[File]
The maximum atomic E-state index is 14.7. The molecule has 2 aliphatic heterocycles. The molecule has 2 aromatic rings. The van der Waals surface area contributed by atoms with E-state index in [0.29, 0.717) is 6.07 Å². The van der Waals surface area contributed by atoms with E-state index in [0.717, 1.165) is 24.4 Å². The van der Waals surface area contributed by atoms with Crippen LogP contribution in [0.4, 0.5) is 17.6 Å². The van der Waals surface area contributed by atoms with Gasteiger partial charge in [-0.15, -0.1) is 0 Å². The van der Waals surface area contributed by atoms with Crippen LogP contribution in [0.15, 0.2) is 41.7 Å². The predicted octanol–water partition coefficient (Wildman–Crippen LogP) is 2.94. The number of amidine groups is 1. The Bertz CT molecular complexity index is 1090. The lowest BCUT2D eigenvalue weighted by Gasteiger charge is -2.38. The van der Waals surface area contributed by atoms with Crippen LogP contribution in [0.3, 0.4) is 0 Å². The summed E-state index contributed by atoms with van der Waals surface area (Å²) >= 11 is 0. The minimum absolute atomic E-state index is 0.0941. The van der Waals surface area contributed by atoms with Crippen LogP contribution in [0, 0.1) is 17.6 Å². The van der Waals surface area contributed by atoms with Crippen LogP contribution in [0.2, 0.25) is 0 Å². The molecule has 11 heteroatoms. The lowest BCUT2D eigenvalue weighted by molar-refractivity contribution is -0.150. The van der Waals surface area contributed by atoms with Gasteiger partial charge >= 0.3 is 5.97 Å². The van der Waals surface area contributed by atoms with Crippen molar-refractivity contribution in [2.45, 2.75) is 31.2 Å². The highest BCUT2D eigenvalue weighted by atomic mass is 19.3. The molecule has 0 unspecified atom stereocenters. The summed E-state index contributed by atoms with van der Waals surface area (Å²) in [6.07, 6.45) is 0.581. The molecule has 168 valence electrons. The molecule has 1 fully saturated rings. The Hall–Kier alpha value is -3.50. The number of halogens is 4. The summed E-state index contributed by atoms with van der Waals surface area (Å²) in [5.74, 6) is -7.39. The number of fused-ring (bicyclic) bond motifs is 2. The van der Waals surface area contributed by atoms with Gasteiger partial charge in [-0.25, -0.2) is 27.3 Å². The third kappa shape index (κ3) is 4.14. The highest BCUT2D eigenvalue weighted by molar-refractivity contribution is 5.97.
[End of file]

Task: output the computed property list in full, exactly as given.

The maximum atomic E-state index is 14.7. The molecule has 2 aliphatic heterocycles. The molecule has 2 aromatic rings. The van der Waals surface area contributed by atoms with E-state index in [0.29, 0.717) is 6.07 Å². The van der Waals surface area contributed by atoms with E-state index in [0.717, 1.165) is 24.4 Å². The van der Waals surface area contributed by atoms with Crippen LogP contribution in [0.4, 0.5) is 17.6 Å². The van der Waals surface area contributed by atoms with Gasteiger partial charge in [-0.15, -0.1) is 0 Å². The van der Waals surface area contributed by atoms with Crippen LogP contribution in [0.15, 0.2) is 41.7 Å². The predicted octanol–water partition coefficient (Wildman–Crippen LogP) is 2.94. The number of amidine groups is 1. The Bertz CT molecular complexity index is 1090. The lowest BCUT2D eigenvalue weighted by Gasteiger charge is -2.38. The van der Waals surface area contributed by atoms with Crippen LogP contribution in [0.3, 0.4) is 0 Å². The summed E-state index contributed by atoms with van der Waals surface area (Å²) >= 11 is 0. The minimum absolute atomic E-state index is 0.0941. The van der Waals surface area contributed by atoms with Crippen LogP contribution in [0, 0.1) is 17.6 Å². The van der Waals surface area contributed by atoms with Crippen LogP contribution in [0.2, 0.25) is 0 Å². The molecule has 11 heteroatoms. The lowest BCUT2D eigenvalue weighted by molar-refractivity contribution is -0.150. The van der Waals surface area contributed by atoms with Gasteiger partial charge >= 0.3 is 5.97 Å². The van der Waals surface area contributed by atoms with Crippen molar-refractivity contribution in [2.45, 2.75) is 31.2 Å². The highest BCUT2D eigenvalue weighted by atomic mass is 19.3. The molecule has 0 unspecified atom stereocenters. The summed E-state index contributed by atoms with van der Waals surface area (Å²) in [6.07, 6.45) is 0.581. The molecule has 168 valence electrons. The molecule has 1 fully saturated rings. The Hall–Kier alpha value is -3.50. The number of halogens is 4. The summed E-state index contributed by atoms with van der Waals surface area (Å²) in [5.74, 6) is -7.39. The number of fused-ring (bicyclic) bond motifs is 2. The van der Waals surface area contributed by atoms with Gasteiger partial charge in [-0.25, -0.2) is 27.3 Å². The third kappa shape index (κ3) is 4.14. The highest BCUT2D eigenvalue weighted by molar-refractivity contribution is 5.97.